Helsinki Airport will concentrate check-in and baggage services under a single ceiling, the “stunning” wooden ceiling of the newly opened terminal extension, tells Ulla Lettijeff, senior vice president at Finavia. Image: Finavia
The Finnish state-owned airport operator has announced that the current two-terminal structure will become “a thing of the past”, with both inbound and outbound flights moving under the wooden ceiling of the terminal extension opened in December 2021.
“Passengers will no longer have to think about which terminal they will depart from or arrive at. This will also make things easier for people picking up or dropping off passengers,” said Ulla Lettijeff, executive director of Helsinki Airport at Finavia.
“Travel will become easy and smooth,” she summed up.
The transition to the single-terminal structure will take place in two phases in the coming months. Air Baltic, British Airways, Finnair and other airlines from Terminal 2 will re-locate to the extension between 21 March and 23 May. Airlines from Terminal 1, such as Lufthansa, Norwegian and SAS, will start re-locating to the building on 1 June.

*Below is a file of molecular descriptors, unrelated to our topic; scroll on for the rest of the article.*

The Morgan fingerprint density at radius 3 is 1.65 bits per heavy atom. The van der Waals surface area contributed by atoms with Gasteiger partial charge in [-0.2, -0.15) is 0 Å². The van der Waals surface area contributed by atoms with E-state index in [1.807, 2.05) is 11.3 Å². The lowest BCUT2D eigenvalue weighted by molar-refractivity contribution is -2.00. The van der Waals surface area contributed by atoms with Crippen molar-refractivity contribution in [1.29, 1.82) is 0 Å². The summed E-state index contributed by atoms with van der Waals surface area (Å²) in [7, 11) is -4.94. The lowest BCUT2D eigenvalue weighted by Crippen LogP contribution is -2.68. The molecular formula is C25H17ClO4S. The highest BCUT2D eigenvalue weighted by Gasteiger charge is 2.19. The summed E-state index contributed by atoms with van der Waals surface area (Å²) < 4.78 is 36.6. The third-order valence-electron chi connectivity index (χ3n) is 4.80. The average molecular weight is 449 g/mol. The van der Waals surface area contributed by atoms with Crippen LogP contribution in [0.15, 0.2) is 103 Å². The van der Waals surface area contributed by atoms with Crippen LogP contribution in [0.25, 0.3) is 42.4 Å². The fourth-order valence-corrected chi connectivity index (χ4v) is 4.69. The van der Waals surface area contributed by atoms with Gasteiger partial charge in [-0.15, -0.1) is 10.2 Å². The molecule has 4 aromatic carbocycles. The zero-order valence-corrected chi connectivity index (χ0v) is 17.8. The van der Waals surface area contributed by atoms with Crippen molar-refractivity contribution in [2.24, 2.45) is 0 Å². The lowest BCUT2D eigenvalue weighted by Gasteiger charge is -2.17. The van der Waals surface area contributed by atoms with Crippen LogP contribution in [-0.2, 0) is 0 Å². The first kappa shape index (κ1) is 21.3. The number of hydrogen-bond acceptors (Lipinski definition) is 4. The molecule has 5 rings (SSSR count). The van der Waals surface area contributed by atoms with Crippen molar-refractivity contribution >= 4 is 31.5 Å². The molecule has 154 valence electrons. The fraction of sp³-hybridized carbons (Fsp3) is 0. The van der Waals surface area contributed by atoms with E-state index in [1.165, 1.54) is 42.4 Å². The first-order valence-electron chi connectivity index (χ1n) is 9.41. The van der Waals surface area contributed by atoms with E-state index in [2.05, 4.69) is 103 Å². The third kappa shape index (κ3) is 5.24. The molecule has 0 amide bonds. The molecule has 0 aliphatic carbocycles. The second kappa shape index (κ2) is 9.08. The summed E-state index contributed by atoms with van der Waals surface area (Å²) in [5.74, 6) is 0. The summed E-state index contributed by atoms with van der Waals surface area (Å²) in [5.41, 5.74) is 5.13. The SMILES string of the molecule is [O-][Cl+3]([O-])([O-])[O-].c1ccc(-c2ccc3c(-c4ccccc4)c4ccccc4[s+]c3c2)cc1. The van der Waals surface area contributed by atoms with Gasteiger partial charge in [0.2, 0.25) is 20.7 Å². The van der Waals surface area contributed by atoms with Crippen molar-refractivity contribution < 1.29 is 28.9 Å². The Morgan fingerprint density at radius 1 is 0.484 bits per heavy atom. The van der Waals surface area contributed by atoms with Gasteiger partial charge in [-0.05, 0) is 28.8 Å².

The process is to be completed by 30 June.
“The distance from the terminal’s main door to the nearest departure gate is just under 200 metres, which is quite short compared to many other airports around the world,” highlighted Lettijeff.
Finavia on 22 March also announced it will install state-of-the-art scanning and liquid analysis equipment to enable passengers to keep their electronics and bags of liquids in their carry-on bags when going through security control.
“Laptops, phones or large [single-lens reflex] SLR cameras, for example, no longer need to be taken out of carry-on bags or hand baggage. The plastic bags in which containers of less than a hundred millilitres of liquid must be packed can also remain inside the hand baggage,” told Henri Hansson, head of airport infrastructure, sustainability, safety and compliance at Finavia.
Service at security control will speed up due to both the doubling of capacity and the introduction of new automated lines.
As the new screening technology will be used alongside the old during an unspecified transitional period, passengers are advised to consult airport signs and staff to navigate the security control for carry-on luggage.
The changes are part of a development programme designed to deliver one of the world’s best passenger experiences at Helsinki Airport.
“Helsinki Airport celebrates its 70th anniversary this year, and, in honour of that, we can turn over a new leaf towards the airport’s future. I am confident that we will be able to serve passengers and airlines with greater comfort and ease,” said Lettijeff.
Source: Good News From Finland